Adirondack College Students Back ‘Pagan Pride’ Festival

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The New York Sun

After scrambling to reconsider their decision to sponsor a daylong “Pagan Pride” festival this weekend, student leaders at an upstate public college decided last night to support the festival despite outrage from Catholics who complained to trustees of the State University of New York system that the event ridicules Christianity and Jesus Christ.

The activists say the pagan festival, to be held at Adirondack Community College, located about 55 miles outside Albany in Queensbury, N.Y., constitutes hate speech that few would tolerate if other groups were being disrespected.

“Everyone knows that you couldn’t even show a picture of Mohammed without them closing down an event like this — and that’s because radical Muslims will kill you,” the president of the Catholic League for Religious and Civil Rights, William Donohue, said yesterday.


Efforts to reach the organizers of Pagan Pride Day 2006 were unsuccessful, but a Pagan Pride Web site says pagans are attempting to throw off devil-worshipping stereotypes and establish themselves as peaceful and spiritual. Similar pride days are celebrated at almost 100 sites across North America, the Web site says.

Led by Mr. Donohue’s group, activists point to the Web site of the First Church of Satan, which suggests that people who were raised as Christians may want to “deprogram” themselves. Several videos on the site include sexually explicit material. One of the videos involves a woman dressed as a nun.

“One might try making fun of religious dogma, the tool of the oppressor,” the Satanic church’s frequently asked questions section advises.


One of the presenters at last year’s Adirondack Pagan Pride Day owns the site, according to an Internet ownership database.

The decision regarding whether to withdraw a $500 honorarium of student-activity money to pay travel expenses for keynote speaker Patricia Telesco, author of “How to Be a Wicked Witch,” rested with a six-member executive board of the student association — not college officials.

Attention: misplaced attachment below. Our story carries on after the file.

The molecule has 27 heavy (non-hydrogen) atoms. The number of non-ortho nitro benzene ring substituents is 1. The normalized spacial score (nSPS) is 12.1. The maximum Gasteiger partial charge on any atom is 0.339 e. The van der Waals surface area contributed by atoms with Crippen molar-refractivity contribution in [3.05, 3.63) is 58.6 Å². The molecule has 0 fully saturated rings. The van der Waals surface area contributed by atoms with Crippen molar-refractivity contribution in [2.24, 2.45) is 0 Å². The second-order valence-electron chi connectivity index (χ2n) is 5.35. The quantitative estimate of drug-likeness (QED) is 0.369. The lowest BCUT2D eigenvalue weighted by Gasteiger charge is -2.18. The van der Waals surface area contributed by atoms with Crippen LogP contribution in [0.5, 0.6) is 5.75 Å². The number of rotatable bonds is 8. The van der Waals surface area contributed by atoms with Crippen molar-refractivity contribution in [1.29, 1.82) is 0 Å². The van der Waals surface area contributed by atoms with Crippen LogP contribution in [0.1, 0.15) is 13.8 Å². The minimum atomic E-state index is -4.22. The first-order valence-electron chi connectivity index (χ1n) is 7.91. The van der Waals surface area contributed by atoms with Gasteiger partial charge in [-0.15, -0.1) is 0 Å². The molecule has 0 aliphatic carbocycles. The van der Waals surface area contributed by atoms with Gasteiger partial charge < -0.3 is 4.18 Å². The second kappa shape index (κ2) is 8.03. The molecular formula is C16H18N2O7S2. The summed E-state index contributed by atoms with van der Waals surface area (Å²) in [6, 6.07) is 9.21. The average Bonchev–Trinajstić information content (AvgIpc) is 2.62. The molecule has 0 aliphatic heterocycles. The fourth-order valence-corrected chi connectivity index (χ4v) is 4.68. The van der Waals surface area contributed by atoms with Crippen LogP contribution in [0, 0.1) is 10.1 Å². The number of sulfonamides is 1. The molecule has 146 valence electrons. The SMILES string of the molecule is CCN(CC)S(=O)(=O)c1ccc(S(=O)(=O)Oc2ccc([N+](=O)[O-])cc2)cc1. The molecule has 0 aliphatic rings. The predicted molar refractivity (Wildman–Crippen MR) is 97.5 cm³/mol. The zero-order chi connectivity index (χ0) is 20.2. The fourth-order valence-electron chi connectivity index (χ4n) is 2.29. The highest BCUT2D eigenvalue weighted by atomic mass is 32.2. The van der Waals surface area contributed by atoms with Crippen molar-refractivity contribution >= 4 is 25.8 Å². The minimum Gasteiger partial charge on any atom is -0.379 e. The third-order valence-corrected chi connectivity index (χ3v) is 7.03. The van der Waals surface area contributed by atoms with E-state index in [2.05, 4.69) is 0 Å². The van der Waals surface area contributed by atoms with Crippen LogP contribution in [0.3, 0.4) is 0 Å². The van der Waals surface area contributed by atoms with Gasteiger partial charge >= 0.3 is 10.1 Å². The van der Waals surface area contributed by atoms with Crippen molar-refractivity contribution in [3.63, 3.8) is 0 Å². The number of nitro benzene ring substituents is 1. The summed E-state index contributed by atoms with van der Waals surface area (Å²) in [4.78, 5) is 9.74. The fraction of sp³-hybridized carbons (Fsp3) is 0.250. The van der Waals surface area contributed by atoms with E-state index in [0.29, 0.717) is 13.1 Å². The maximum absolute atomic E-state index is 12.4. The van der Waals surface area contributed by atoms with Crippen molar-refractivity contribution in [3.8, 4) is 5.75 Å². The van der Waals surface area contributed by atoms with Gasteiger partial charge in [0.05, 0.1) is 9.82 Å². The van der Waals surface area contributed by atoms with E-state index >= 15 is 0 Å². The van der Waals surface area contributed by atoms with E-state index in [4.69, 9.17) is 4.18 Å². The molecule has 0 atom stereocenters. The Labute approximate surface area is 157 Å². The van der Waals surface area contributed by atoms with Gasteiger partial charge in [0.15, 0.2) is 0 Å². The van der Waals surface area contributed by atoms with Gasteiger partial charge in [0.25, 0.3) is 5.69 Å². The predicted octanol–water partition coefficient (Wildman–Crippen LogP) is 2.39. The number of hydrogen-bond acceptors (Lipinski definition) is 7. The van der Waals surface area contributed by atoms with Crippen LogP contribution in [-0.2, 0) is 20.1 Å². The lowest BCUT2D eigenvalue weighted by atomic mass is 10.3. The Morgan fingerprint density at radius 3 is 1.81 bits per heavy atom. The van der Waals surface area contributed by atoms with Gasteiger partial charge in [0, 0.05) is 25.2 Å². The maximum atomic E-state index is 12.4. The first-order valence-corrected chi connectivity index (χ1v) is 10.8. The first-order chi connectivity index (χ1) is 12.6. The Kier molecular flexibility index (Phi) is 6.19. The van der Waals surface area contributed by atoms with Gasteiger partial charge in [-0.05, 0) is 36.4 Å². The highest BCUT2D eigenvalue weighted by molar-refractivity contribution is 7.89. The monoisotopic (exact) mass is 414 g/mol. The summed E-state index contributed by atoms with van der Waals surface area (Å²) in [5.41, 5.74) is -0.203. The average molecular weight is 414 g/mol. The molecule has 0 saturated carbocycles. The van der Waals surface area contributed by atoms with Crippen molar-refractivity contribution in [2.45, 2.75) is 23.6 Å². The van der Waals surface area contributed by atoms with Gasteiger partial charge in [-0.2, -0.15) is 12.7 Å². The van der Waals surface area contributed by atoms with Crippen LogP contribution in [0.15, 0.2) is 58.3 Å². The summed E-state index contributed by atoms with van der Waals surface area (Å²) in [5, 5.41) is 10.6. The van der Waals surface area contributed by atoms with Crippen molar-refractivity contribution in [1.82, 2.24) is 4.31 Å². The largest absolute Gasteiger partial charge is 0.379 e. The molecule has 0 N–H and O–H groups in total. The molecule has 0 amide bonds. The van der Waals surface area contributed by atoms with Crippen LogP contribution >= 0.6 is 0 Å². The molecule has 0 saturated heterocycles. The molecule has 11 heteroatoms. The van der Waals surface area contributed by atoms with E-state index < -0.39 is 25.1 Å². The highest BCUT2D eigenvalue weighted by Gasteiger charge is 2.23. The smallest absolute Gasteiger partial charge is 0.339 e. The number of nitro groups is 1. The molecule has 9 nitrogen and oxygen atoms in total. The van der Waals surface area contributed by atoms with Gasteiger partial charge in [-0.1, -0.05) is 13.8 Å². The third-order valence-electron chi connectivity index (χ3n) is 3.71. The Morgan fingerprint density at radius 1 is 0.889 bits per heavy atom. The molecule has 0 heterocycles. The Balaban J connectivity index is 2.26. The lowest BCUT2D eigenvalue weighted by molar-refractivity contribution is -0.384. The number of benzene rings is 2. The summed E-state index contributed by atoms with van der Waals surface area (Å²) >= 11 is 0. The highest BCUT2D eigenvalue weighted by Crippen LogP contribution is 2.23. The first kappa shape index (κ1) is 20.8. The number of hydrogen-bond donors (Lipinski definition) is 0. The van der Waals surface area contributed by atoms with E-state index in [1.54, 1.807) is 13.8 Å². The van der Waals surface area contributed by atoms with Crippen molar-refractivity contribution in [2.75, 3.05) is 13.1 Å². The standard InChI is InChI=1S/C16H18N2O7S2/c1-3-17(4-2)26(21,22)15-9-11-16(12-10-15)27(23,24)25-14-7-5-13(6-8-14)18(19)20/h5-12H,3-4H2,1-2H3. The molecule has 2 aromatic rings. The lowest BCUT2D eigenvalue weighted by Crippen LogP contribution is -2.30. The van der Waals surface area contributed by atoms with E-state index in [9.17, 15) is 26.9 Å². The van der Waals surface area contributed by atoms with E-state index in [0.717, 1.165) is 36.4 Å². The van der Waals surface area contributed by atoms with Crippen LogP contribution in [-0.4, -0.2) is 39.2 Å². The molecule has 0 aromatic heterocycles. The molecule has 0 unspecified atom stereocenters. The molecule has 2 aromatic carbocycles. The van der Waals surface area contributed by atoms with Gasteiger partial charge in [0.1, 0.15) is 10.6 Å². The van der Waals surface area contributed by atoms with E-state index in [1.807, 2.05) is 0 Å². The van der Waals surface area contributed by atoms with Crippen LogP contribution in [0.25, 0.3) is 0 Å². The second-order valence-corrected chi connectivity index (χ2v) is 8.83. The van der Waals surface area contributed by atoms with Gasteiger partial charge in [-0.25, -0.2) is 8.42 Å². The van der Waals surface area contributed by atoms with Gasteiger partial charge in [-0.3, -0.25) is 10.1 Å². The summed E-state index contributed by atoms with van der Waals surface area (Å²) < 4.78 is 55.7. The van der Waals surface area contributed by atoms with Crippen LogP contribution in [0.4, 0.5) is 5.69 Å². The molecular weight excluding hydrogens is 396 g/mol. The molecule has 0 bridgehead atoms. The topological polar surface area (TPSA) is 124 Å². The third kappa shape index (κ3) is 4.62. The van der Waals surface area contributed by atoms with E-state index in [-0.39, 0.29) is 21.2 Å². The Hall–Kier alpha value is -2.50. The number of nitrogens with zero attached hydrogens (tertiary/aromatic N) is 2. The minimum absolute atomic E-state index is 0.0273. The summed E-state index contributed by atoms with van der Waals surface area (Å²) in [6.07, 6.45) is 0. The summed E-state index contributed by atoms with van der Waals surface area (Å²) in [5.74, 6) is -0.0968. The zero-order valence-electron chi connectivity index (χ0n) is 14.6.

Earlier this year, a larger student senate panel approved the request of a community member — not a student at the college — to host the event, which, according to a Web site for last year’s Pagan Pride Day, serves as a “bridging mechanism between Neo-Pagan religious beliefs and those of many people who want to know more about the New Age movement and what it means to be Pagan, Wiccan, etc.”


Students had final say because the Supreme Court has ruled that the First Amendment requires that student money be distributed at public colleges in a content-neutral fashion, a lawyer who specializes in school free-speech issues, Mike Hiestand, said yesterday.

“Open it to one, you have to open it to all,” he said.

Legalities aside, Mr. Donohue said, the students shouldn’t host the pagans.

“There are a lot of legal rights that people have that are not equitable with moral rights,” he said.

One of the SUNY trustees who heard the Catholic League’s protests, Candace de Russy, said she wished the students had decided not to fund it.

“Standards for campus activities in my view cannot sink much lower into the slime,” Ms. de Russy, who was appointed by Governor Pataki in 1995, said, adding, “It would be a very encouraging sign if the student leaders led the way in reconsidering such a loathsome event.”

They did reconsider, and last night decided to affirm their earlier decision.

A college spokesman, Robert Myers, declined to comment about the brouhaha, warning student leaders, “They will be responsible for taking the heat.”

The New York Sun

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